Ousted President U Win Myint appeared at a special court in Naypyitaw on Oct. 12 to face incitement charges over a National League for Democracy (NLD) central executive committee (CEC) statement condemning the Feb. 1 coup.
State Counselor Daw Aung San Suu Kyi and former Naypyitaw Mayor Dr. Myo Aung also appeared at the court for the same charge.
President U Win Myint for the first time revealed details of his detention on the morning of the Feb. 1 coup during his testimony. He said the military tried to force him to step down before the coup but he refused.
The president’s lawyer, U Kyi Win, told The Irrawaddy about his first public comments since he was detained.
What did President U Win Myint testify about his detention?
The court asked his age, address and occupation. He said he was 70 but that he didn’t even know where he was being held and that he lived at the presidential residence until Feb. 1.
And he said his occupation was president, which suggested he still considered himself to be the president.
He said soldiers entered his bedroom at around 5am on Feb. 1. He said he took his medicines, said his prayers, got dressed and went with them.
He was taken to the President’s Office and was asked to wait outside his office. Two generals asked him to resign on health grounds.
He said he was in good health and would not resign. One of the generals asked him to reconsider his decision, saying he could be harmed.
He said he would rather die than resign. He told them to act lawfully and not to stage a coup. He was taken back to his presidential residence.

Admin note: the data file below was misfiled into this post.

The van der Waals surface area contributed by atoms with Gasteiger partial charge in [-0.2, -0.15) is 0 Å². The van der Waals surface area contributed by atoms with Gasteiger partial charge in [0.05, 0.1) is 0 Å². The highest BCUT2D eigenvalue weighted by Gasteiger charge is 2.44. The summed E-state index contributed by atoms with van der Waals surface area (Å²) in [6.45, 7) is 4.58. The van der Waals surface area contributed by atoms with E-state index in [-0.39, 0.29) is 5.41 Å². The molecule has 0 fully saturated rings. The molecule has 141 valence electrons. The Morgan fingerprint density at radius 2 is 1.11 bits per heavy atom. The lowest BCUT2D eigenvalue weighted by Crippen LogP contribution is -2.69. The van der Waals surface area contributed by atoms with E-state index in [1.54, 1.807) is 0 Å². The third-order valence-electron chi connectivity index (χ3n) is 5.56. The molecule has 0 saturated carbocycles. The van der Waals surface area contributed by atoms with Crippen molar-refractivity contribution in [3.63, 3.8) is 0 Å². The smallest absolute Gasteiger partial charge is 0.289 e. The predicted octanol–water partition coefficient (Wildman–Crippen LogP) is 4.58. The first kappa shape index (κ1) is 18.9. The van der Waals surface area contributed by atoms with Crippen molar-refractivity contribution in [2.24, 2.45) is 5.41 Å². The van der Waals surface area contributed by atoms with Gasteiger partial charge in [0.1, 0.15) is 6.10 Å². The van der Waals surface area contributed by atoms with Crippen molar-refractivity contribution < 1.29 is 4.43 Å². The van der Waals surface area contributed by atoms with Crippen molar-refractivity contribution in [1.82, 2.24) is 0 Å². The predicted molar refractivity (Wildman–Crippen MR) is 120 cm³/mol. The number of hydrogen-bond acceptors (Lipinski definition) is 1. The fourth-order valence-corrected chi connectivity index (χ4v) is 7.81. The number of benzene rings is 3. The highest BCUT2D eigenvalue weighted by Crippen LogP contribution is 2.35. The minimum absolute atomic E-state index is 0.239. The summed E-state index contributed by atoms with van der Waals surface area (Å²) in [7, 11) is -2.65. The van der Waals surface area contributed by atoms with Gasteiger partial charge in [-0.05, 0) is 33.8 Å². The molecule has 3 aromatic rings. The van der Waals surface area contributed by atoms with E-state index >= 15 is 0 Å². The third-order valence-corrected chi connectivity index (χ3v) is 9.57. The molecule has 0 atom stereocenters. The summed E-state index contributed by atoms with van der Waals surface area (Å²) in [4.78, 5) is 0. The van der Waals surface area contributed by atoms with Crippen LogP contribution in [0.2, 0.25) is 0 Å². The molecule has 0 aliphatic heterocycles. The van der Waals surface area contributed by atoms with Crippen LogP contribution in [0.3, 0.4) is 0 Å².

At the residence, many soldiers had seized communication devices from the building. At noon, he was told he would have to move within three days. So he and his family started packing.
He said he was moved to a house in the ministers’ neighborhood on Feb. 4. He was moved again on May 23. He didn’t know where it to.
Many soldiers were waiting for them at the new house. He said he lost contact with the outside world on Feb. 1 and there was no television or newspapers.
He said it was unreasonable to charge him over the NLD statement which was issued after his detention and that he was not guilty.
Was he detained with his family?
All we know is he said he packed with his family. We assume they are still together.
To what extent will his testimony impact the case?
The prosecutors have charged him under Article 505(b) of the Penal Code for incitement.
They cannot prove he was involved in the NLD statement. The prosecutor failed to submit evidence.
In Myanmar, prosecutions can’t proceed unless the prosecutor can submit evidence. The president cited Article 64 of the Constitution: “If the president or vice-presidents are members of a political party, they shall not take part in its party activities.”
He said he strictly followed Article 64 and had not engaged in the party’s activities since he assumed the presidency.
He said the accusation that he was involved in the NLD’s statements on Feb. 7 and Feb. 14 was unsubstantiated because he was detained on Feb. 1. He said the charge was therefore baseless. He said they only charged him because he was on the NLD’s CEC.
We heard the prosecutor asked him about the Committee Representing Pyidaungsu Hluttaw, National Unity Government and People’s Defense Forces. What was his response?
Prosecutors asked him if he knew about the organizations. He said he didn’t because he had been isolated since Feb. 1.
Did Daw Aung San Suu Kyi instruct you to inform the public about the testimonies made in court?
Yes. She said the public must be informed about the trial. Trials are supposed to be held in public. She said people should know if a trial is unfair. Daw Aung San Suu Kyi asked us to release the testimonies.
What is your legal assessment of the case?
Legally, [U Win Myint] did not violate the law. The prosecution cannot prove he was involved with the statements.
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